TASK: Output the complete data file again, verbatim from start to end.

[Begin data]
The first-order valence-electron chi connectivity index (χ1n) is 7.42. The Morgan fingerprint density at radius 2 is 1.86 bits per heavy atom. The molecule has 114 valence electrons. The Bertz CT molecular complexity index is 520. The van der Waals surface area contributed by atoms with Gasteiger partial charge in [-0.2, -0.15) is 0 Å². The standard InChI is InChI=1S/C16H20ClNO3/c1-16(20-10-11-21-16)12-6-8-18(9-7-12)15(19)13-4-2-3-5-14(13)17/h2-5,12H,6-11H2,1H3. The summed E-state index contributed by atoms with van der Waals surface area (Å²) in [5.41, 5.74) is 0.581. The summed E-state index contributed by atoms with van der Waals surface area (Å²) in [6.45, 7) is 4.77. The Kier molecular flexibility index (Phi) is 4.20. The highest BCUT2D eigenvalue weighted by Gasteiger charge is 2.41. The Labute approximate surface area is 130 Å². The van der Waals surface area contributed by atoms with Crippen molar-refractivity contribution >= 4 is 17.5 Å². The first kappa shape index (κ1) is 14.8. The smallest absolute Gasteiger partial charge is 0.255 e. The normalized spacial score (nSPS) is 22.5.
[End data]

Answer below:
The first-order valence-electron chi connectivity index (χ1n) is 7.42. The Morgan fingerprint density at radius 2 is 1.86 bits per heavy atom. The molecule has 114 valence electrons. The Bertz CT molecular complexity index is 520. The van der Waals surface area contributed by atoms with Gasteiger partial charge in [-0.2, -0.15) is 0 Å². The standard InChI is InChI=1S/C16H20ClNO3/c1-16(20-10-11-21-16)12-6-8-18(9-7-12)15(19)13-4-2-3-5-14(13)17/h2-5,12H,6-11H2,1H3. The summed E-state index contributed by atoms with van der Waals surface area (Å²) in [5.41, 5.74) is 0.581. The summed E-state index contributed by atoms with van der Waals surface area (Å²) in [6.45, 7) is 4.77. The Kier molecular flexibility index (Phi) is 4.20. The highest BCUT2D eigenvalue weighted by Gasteiger charge is 2.41. The Labute approximate surface area is 130 Å². The van der Waals surface area contributed by atoms with Crippen molar-refractivity contribution >= 4 is 17.5 Å². The first kappa shape index (κ1) is 14.8. The smallest absolute Gasteiger partial charge is 0.255 e. The normalized spacial score (nSPS) is 22.5.